I was stunned when my daughter’s "kids’ meal" was served. She ordered crispy chicken tenders with fries – typical restaurant fare for kids her age – and I thought they surely made a mistake and gave her the full-sized version. There must have been an entire chicken on her plate!
The manager came over to see how we liked the meal and I commented on its size. His response was: "Well, we don’t want our customers to leave the restaurant hungry or dissatisfied." I’ll say. Looking around and seeing the relative size of the patrons in the restaurant solidified the oft-mentioned statement that Americans are simply fat.
At first, I thought it was our being away from the US for so long that made me take notice of the growing size of Americans. My sister, however, said that wasn’t the case. Living right in the thick of it, she notices it too – the sizes of restaurant portions as well as the increasing size of the people consuming them.
Even the drinks are huge! I have to order “smalls” for myself and my girls every time we’re out. They usually grumble until they see what they are getting, which is more than they can actually drink. We can never finish a meal when we eat out; but for the prices I wind up paying, I can’t help but cringe at seeing it go to waste.
I thought – and still think – that I’ve personally gained some weight in the last year or so while living in China. Age? Too much snacking? Too little exercise? Could be a multitude of excuses reasons, but I must say I felt better when I arrived in the States. I do not have a weight problem compared to what I have seen in various parts of America thus far. While I have thoroughly enjoyed indulging in southern fried cooking and other home country delicacies, I know it’s all temporary for me. I might well be in serious trouble if I had these dishes available to me on a regular basis.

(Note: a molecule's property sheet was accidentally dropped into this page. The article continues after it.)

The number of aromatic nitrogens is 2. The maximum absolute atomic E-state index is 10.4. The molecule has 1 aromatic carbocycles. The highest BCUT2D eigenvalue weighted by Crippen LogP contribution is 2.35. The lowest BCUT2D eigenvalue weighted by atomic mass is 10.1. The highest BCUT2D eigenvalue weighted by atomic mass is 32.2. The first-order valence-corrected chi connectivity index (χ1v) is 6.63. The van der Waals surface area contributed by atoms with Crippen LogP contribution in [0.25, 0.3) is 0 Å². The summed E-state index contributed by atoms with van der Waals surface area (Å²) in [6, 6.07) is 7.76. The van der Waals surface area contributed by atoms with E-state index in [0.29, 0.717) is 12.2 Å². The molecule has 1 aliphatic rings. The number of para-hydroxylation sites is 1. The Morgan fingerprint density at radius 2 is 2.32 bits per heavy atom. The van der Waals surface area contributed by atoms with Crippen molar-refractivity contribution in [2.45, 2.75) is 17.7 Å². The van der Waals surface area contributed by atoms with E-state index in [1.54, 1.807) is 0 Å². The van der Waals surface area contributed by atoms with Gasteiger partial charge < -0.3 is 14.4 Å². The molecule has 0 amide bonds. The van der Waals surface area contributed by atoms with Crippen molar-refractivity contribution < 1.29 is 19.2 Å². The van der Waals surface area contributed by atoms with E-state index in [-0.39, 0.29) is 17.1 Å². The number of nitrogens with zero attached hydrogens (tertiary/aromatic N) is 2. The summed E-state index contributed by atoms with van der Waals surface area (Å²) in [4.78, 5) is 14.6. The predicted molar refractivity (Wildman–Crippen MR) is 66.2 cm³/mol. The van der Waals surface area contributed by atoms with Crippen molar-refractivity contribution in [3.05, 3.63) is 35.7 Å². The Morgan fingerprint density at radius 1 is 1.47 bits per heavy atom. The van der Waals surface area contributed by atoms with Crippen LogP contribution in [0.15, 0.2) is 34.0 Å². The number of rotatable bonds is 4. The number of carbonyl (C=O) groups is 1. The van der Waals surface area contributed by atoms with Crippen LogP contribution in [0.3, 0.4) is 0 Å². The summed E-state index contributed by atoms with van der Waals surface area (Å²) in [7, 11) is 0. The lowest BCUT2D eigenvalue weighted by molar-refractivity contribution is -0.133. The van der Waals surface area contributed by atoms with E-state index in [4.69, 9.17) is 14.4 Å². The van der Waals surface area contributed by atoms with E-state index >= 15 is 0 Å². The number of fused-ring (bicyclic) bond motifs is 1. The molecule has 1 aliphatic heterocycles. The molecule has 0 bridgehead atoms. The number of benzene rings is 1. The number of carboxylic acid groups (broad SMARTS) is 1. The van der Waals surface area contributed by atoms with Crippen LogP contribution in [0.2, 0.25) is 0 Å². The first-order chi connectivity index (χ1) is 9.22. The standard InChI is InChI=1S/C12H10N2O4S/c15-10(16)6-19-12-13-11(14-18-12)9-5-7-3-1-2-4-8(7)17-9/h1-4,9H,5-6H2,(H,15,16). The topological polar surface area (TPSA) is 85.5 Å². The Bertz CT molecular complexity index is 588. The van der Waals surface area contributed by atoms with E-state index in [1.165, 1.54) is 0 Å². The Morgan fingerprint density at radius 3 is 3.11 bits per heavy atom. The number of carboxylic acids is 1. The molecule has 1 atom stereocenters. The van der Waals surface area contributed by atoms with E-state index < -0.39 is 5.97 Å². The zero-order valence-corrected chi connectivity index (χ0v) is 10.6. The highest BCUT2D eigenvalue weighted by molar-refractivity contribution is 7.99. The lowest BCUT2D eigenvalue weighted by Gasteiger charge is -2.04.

Instead, I have a greater appreciation for the non-processed, freshly-prepared Chinese dishes that we have more often than not when living in Beijing. The whole food philosophy is really quite spectacular, from the ingredients used to the amount the Chinese typically consume (my ayi can make an amazing dish or two using the smallest amount of chicken for our family of four). The idea of food being at the center of family and celebrations might be similar in some respects, although in China people tend to treat meal time as more of a family affair – a dwindling practice in America.
Obesity is an issue in many countries, as we all start to notice unhealthy trends and wish better for our children. I certainly found a new appreciation for nutrition that I might have otherwise overlooked during our summer visits. While we don’t shy away from indulging while we’re here, the wheels in my head spin for our return, when I’ll make an oath to pay closer attention to my family’s diet moving forward. I don’t want the super sized phenomenon to become "normal" in our own lives.
Photo by Ugg Boy|Ugg Girl via Flickr